Knitting smocking Dying yarn Steeks Knitting art Fulling/felting
Knitting with wool Textured knitting Kitchener BO
Purses/bags Knitting with beads Swatching
Long Tail CO Entrelac Knitting and purling backwards Machine knitting
Knitting with self-patterning/self-striping/variegating yarn
Baby items Knitting with cashmere Darning Jewelry Knitting with synthetic yarn
Writing a pattern
Intarsia Knitting with linen Knitting for preemies Tubular CO Freeform knitting Short rows
Cuffs/fingerless mitts/arm warmers
Pillows Knitting a pattern from an online knitting magazine Rug
Knitting on a loom Thrummed knitting Knitting a gift Knitting for pets Shrug/bolero/poncho Knitting with dog/cat hair
Hair accessories Knitting in public
The free pattern will go live on Craftzine late this week or early next, so you only get a little peek right now.
In other knitting, I just unraveled the first sleeve of Kid’s Superman sweater and learned that the happy fun knitting adventure I’d planned won’t be materializing. I had assumed I’d be able to spit-splice the broken yarn from the ragged sleeves and just knit them straight down. Then I’d just darn the main body. But it turns out the wool won’t split splice. I don’t know if it was superwash, or if it’s been damaged by dry cleaning (it kind of has that crunchy dry cleaned feel), but in hindsight I should have realized the stitch definition was too clear and the pits were too pill-free for regular wool.
But as usual, I dived in without actually thinking it through.
I should still be able to pull it off, but there will be much heinous end-weaving. Gross.
Around Cupcake Ranch, one unlucky lady has a particularly unfortunate hairdo right now.
Poor Faith already has kind of a wild, hawkish look to her that makes her the stringy misfit of the flock. And her new molt-driven mullet is not helping matters. She’s rocking sort of a bearded lady look. No wonder she’s so mean.
Okay, I forgot my stupid memory card, so I couldn’t take any pictures, but the Missouri Fiber Retreat was super fun! Marta, Jen & I all took different classes, which was awesome, because I got a sense of what I might like to take next year. Definitely basket making, which didn’t appeal to me at all before I saw Jen’s basket.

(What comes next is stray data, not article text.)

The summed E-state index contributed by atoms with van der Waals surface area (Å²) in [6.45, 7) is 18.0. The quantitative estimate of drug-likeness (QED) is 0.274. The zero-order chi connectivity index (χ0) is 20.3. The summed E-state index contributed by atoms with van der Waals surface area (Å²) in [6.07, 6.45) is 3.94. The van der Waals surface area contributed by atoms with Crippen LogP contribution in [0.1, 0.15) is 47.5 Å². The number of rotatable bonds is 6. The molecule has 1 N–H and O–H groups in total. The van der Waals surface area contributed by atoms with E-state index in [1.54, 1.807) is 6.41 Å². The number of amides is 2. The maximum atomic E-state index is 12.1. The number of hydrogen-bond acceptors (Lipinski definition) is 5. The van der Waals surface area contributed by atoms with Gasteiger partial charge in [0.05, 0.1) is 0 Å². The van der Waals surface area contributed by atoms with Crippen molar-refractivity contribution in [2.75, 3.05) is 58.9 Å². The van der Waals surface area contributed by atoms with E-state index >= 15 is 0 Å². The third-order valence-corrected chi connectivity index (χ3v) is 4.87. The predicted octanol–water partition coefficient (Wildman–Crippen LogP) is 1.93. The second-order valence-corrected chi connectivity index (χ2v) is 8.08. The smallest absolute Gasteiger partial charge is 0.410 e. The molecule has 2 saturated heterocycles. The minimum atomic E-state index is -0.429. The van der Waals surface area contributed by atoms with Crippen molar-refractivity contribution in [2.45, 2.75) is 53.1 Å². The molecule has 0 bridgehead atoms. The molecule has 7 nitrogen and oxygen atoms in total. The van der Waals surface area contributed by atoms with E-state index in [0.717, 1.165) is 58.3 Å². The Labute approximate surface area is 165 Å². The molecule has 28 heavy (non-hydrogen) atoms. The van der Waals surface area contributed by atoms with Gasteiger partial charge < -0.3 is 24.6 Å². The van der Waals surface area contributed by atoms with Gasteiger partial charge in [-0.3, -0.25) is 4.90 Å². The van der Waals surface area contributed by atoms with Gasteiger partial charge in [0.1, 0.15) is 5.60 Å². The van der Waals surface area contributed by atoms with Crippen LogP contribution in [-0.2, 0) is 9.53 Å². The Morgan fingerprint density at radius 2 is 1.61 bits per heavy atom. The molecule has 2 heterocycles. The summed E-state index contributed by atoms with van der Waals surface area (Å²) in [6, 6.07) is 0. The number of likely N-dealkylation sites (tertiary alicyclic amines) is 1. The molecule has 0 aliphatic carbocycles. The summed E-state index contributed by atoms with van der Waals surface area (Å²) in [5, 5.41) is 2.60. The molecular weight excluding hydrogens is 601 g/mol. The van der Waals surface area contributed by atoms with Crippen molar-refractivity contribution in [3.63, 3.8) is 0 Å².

Anyway, here’s my wrap-up:
Friday afternoon, I took the indigo dyeing class with Bex Olinger. She had 3 different kettles going for the class: one indigo thiox/lye vat, one woad thiox/lye vat, and one saxon (indigo/sulfuric acid) bath. We learned how to dip/oxidize fiber in the thiox/lye vats, how to mix stock solutions, how to balance the vats, and lots of wonderful historical & cultural information about indigo. It was most excellent!
The really cool thing about the thiox/lye vats, which are pretty much the more modern version of the traditional indigo vats (but made with checmicals instead of pee), is that you have to soak the fiber and then expose it to air to activate the blue color. The bath itself is green, and you have to be careful not to aerate it. When you first pull the fiber out, it’s green as well, but as soon as the oxygen starts to hit it, it turns blue before your eyes! It’s really fun to watch, and it happens each time. The whole process is not for the impatient though, as dark colors can take dozens of dips to achieve, and you have to balance your vat (both in pH and chemicals), or you can actually end up removing the color from your fiber! We had this happen toward the end with the woad vat.
The first vat was woad, which comes from the cabbage family and can be grown locally (though you need a special exemption and have to take precautions because it’s considered a noxious weed).
The samples show 3, 4 and 5 dips (from right to left). The top skein is from the dyed corriedale combed top, which has been spun & plied (so gradations are gone); followed by wool yarn, cotton muslin, and raw silk.
The last pot was a saxon blue vat, which uses indigo and sulfuric acid. Unlike the other vats, this one doesn’t require oxidation and makes brilliant blues. The wool turned a gorgeous peacock blue.
The top samples were wool, the first one was combed top that was spun so the colors blend. The other three samples show saxon blue dyed over samples dyed rich yellow with Osage orange, while the right samples were dyed on natural ecru colored fabric. Wool yarn, cotton muslin, and raw silk on the bottom.